DOJ warns Cummings: Back off on Barr or Trump will invoke executive privilege over subpoenaed docs

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The Department of Justice warned the House Oversight Committee that it would move to ask President Trump to invoke executive privilege over subpoenaed documents.

Assistant Attorney General Stephen Boyd wrote to House Oversight Chairman Elijah Cummings on Tuesday, threatening to involve the president if the panel went ahead and voted to hold Attorney General William Barr in contempt.

(File Photo: screenshot)

Boyd told Cummings to “hold the subpoenas in abeyance and delay any vote on whether to recommend a citation of contempt for noncompliance with subpoenas, pending the President’s determination of this question.”

The House Oversight and Reform Committee moved last week to hold Attorney General William Barr and Commerce Secretary Wilbur Ross in contempt over documents related to a Trump administration plan to add a citizenship question to the 2020 census. A vote on the contempt charge is scheduled for Wednesday, according to Cummings.

“Both Secretary Ross and Attorney General Barr are refusing to comply with duly authorized subpoenas from Congress. Because they are in contempt of Congress, on Wednesday, the Committee will vote to move forward to enforce our bipartisan subpoenas,” Cummings said in a statement Monday, The Hill reported.

But Boyd argued that the committee has already been given materials and officials have provided testimony.

“After the Committee served the Attorney General with a subpoena on April 2, 2019 for much of the same material, the Department continued to engage in good-father efforts to satisfy the committee’s legislative needs,” he wrote in the letter to Cummings. “To date, the Department has made eight document submissions totaling more than 17,000 pages. In addition, the Principal Deputy Assistant Attorney General for the Department’s Civil Rights Division, John Gore, voluntarily appeared for a transcribed interview to answer the committee’s questions, as did Counselor to the Attorney General.”

“Rather than seriously engage in an accommodation process, the committee has now scheduled a vote to recommend that the attorney general be held in contempt for his purported failure to comply with the committee’s subpoena,” Boyd wrote.

He told Cummings that in “the face of this threatened contempt vote, the Attorney General is now compelled to request that the president invoke executive privilege” over the subpoenaed documents the panel is requesting from the DOJ and the Commerce Department.

Ross, who announced last year that the citizenship question would be included in the 2020 census, also pushed back, citing cooperation by the Commerce Department with the Oversight Committee.

“The committee has demonstrated its contempt for the Constitution by its chronic refusal to engage in the constitutionally-mandated accommodation process, which is far more serious than the empty stunt the committee has planned for Wednesday,” Ross said in a statement Monday.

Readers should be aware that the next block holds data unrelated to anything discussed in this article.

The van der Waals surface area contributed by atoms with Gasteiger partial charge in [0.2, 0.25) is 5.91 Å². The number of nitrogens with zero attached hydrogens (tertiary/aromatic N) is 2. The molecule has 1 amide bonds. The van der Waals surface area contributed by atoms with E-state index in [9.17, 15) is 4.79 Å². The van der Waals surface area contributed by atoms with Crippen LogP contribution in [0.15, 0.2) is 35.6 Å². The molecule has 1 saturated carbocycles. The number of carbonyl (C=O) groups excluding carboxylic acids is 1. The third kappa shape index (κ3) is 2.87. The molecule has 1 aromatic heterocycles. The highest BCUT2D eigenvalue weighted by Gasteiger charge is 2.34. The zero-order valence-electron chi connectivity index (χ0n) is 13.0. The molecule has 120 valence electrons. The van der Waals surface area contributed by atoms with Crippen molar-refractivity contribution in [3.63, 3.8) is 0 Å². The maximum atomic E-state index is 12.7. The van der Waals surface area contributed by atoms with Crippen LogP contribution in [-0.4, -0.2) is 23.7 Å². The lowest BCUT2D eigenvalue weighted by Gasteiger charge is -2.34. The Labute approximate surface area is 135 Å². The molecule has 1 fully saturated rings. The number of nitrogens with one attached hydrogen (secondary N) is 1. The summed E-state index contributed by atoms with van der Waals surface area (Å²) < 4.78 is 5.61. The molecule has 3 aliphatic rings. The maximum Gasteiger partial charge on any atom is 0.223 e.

Boyd warned that if the panel moved forward with the voting on Wednesday, “the Department will be obliged to advise that the President assert executive privilege with respect to certain of the subpoenaed documents, and to make a protective assertion of executive privilege over the remainder of the documents, which undoubtedly include material covered by executive privilege, while the Department continues to review them.”

He further asked Cummings to respond by the end of business on Tuesday, adding that his department was “open to further discussions with the committee, and we hope that the committee does not make it necessary for the president to take these steps.”

Responding to Barr on Tuesday evening, Cummings criticized the earlier letter but said he would be willing to delay the contempt vote if certain documents were handed over to Congress by Wednesday.

“The Committee cannot accept these terms. The Committee has a responsibility under the Constitution to conduct rigorous oversight of the Census, and we will not continue to delay our efforts due to your ongoing obstruction,” he wrote in a letter to Barr.

Rep. Jim Jordan, the ranking member of the Oversight Committee, also wrote to Cummings, citing a violation of committee rules as the vote was scheduled without proper notice being given to members.

“I write to alert you that in your haste to manufacture a controversy around the citizenship question, you have violated committee rules and called into question the legal sufficiency of your contempt proceeding,” the Ohio Republican wrote.

“I urge you to reconsider your rushed approach to the very serious matter of contempt of Congress when the committee’s fact-finding remains ongoing,” Jordan wrote. “I hope that your obsessions with the Trump administration and your desperation to score political points will not affect your commitment to operating the committee’s business by the book.”

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